The Rules on Summary Procedure, however, apply to the proceedings in the main action, i.e., from the filing of the complaint to the rendition of the judgment by the municipal or metropolitan trial court, not to incidents occurring subsequent to the main action. Nevertheless, respondent judge should have known that ejectment cases are summary in character and that under §21 of the aforequoted rules and Rule 70, §8 of the Rules of Court, the judgment in an action for unlawful detainer is immediately executory, and may be stayed only if the defendant-appellants (1) perfect their appeal, (2) file a supersedeas bond, and (3) periodically deposit the rentals falling due during the pendency of the appeal.[2] Considering these principles, respondent judge should simply have ascertained from the records the allegations in complainant’s motion for execution and, on that basis, resolved the motion. Had she done this, she could not have failed to notice that the defendant had not given a supersedeas bond to stay immediate execution of the judgment and had not paid the current rents as they fell due. The defendant’s failure to comply with these requisites entitled the complainant to the immediate execution of the judgment. The court’s duty was simply to order such execution.[3] Respondent judge herself held so when she finally issued an order on May 15, 1996 granting execution.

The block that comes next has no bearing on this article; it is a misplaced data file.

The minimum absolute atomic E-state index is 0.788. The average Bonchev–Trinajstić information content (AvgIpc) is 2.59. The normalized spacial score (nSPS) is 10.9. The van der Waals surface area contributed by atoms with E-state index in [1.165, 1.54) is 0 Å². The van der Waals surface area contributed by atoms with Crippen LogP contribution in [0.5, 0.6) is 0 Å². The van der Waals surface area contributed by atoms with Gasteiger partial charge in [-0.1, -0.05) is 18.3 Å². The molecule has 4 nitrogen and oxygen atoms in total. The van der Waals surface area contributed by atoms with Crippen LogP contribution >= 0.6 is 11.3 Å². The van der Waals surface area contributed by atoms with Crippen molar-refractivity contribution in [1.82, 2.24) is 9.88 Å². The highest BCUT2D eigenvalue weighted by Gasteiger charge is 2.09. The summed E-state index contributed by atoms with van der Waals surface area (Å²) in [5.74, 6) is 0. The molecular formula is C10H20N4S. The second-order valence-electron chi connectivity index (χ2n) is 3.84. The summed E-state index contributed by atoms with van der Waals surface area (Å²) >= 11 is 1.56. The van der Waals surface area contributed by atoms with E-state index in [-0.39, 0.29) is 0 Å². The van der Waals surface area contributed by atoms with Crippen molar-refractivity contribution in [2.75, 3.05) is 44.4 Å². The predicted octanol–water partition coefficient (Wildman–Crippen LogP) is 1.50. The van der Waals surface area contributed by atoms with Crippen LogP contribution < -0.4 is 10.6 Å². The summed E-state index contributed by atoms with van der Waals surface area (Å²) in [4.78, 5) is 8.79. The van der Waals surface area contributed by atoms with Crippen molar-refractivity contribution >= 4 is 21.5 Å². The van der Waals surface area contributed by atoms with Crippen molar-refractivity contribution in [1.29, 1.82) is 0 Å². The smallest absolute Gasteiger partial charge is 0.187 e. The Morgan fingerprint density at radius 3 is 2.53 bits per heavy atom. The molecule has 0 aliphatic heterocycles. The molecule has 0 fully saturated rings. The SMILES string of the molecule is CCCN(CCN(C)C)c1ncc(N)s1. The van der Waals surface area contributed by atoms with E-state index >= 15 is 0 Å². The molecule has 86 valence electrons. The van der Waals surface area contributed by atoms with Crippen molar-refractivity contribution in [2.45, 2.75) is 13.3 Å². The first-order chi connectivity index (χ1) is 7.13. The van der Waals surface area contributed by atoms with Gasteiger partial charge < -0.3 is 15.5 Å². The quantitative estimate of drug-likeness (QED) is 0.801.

Indeed, this administrative complaint would have been unnecessary had respondent judge stopped there. After all, not only did the defendant in the ejectment case fail to post a supersedeas bond and to pay the current rentals, he failed to pay the docket fee as well (although the fee was paid belatedly in July 1996). Respondent judge, however, over complainant’s objection, proceeded to grant defendant’s motion for a reconsideration of her May 15, 1996 order granting execution. Her claim was that there was a supervening event justifying reconsideration, namely, the other owners of the property had agreed to extend the defendant’s right to stay.

The excuse is a flimsy one. The judge ought to have known that at least until the filing of the motion for reconsideration, complainant, as administrator, had the sole authority to extend the defendant’s stay. As Deputy Court Administrator Suarez observes:[4]